Wall St. Enriches Main St.

THERE is a Wall Street adage that a rising tide floats all ships.

The tide is in.

The widely watched Dow Jones industrial average bobbed on Nov. 20 above 5,000 for the first time in its history. It later sank back. But no matter which way the average goes from here, the bull market will have added billions to the US economy and helped millions of people, whether they have a stake in the market or just read about it.

* At Wake Forest University in Winston-Salem, N.C., the soaring market has bolstered the endowment fund. As a result, the university has decided to hire 40 new instructors to make classes smaller and to give next year's freshmen laptop computers.

''It's been a wonderful market,'' says Louis R. Morrell, vice president for investments and treasurer.

* Spyglass, Inc., a Naperville, Ill. company, went public last June. Its stock leaped from $17 per share to $104 per share. This quarter, the company, which produces software for the Internet, was able to double its sales force.

''The stock is now currency for us if we chose to acquire another company or some technology,'' says Randy Pitzer, a company spokesman.

* The state of Louisiana decided to shift parts of its Educational Trust Fund from bonds to stocks. In only a few short weeks, it took a $250,000 gain on an investment of a few million dollars.

''We've experienced the market rise,'' says Tony Gelderman, chief of staff and general counsel to the state treasurer. The money will go towards computers and other ''educational'' enhancements.

''There is a direct wealth effect - people who earn capital gains feel richer and more able to spend - and they do spend,'' says Benjamin Friedman, a professor of economics at Harvard University in Cambridge, Mass. ''Lore has it people buy big-ticket items.''

Such bull-market stories are not unusual. For example, it has been a very good year for initial public offerings. So far, 480 companies have floated their first public shares.

''It is a great time to go public,'' says William Dunkelberg, the chief economist for the National Federation of Independent Business in Washington, D.C.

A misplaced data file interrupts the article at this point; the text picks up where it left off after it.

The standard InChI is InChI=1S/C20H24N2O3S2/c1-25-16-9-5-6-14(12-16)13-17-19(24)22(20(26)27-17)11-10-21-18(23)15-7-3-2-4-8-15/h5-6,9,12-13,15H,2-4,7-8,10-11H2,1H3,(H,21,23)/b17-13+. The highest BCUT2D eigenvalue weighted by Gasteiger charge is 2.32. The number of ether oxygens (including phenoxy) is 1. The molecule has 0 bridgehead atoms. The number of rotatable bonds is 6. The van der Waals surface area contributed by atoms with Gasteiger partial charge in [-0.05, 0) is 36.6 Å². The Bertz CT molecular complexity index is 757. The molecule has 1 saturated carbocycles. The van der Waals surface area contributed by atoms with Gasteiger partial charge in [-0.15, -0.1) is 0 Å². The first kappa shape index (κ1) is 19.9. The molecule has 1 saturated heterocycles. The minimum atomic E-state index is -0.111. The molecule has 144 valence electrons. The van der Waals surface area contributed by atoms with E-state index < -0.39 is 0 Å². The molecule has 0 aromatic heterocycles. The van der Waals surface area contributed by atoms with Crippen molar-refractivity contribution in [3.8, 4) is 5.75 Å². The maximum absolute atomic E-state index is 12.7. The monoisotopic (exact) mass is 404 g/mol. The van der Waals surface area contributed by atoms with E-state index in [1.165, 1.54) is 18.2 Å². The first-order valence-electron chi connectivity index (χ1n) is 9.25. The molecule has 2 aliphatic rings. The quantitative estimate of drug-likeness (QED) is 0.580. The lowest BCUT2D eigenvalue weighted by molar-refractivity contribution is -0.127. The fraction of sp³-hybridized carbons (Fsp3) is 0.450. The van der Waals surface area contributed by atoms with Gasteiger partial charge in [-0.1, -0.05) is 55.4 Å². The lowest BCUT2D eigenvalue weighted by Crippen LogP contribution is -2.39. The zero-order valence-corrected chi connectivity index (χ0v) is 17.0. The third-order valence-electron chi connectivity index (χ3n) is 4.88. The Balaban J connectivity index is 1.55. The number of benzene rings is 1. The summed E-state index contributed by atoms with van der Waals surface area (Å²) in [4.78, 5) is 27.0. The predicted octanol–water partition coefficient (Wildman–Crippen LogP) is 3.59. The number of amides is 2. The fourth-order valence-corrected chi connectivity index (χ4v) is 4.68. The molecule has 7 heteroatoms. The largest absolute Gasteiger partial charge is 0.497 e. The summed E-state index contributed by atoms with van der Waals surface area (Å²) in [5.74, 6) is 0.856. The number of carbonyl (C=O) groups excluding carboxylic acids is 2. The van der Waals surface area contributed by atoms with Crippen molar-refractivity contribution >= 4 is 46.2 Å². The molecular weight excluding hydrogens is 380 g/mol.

According to the newsletter IPO Aftermarket, an investor fortunate enough to get any shares in these companies has seen an average gain of 39 percent.

The market's climb has been reflected in the broader averages as well. Over the last 12 months, the Standard & Poor's 500 index has risen more than 30 percent, and the NASDAQ Composite, which tracks over-the-counter stocks, is up over 35 percent.

Economists claim the market's rise reflects confidence in the overall health of the economy and the changes taking place in Washington.

''We may start to see serious progress on reducing the size of the budget deficit and get some help on tax reform,'' says Mr. Dunkelberg, who also teaches at Temple University in Philadelphia.

In addition, he notes, investors have been pleased that inflation has remained low, thus allowing room for interest rates to come down further.

Falling interest rates, while helping the investment climate, are actually making it more difficult for the nation's pension funds, which traditionally invest 30 to 40 percent of their assets in bonds.

With bond yields dropping, pensions' liabilities will exceed their asset growth, says Ron Ryan, president of Ryan Labs, a Wall Street research firm. Mr. Ryan estimates that pension liabilities this year will exceed asset growth by about 9 percent, or roughly $200 billion.

In cases where pension plans are overfunded, pension-fund managers are nervous that the stock market's gains will make their assets look like sugar plums to legislatures and governors trying to find additional fund for pet programs.

''The politicians will take advantage of the excess created by the bull market to fund whatever programs they want to fund,'' warns Tom Milne, chief investment officer for the State of Alabama's $15 billion pension fund.

Mr. Milne, whose fund is 20 percent overfunded, worries that governors, watching the stock market's rise, will start to reduce contributions to the pension funds.

''If you start to believe bull markets are the norm from now on, you may get into a dangerous funding position,'' he says.

Instead, he cautions, investors need to remember that bull markets end eventually.

''When I see people paying bills with credit cards because they won't take money out of the stock market, that makes me nervous,'' he says.

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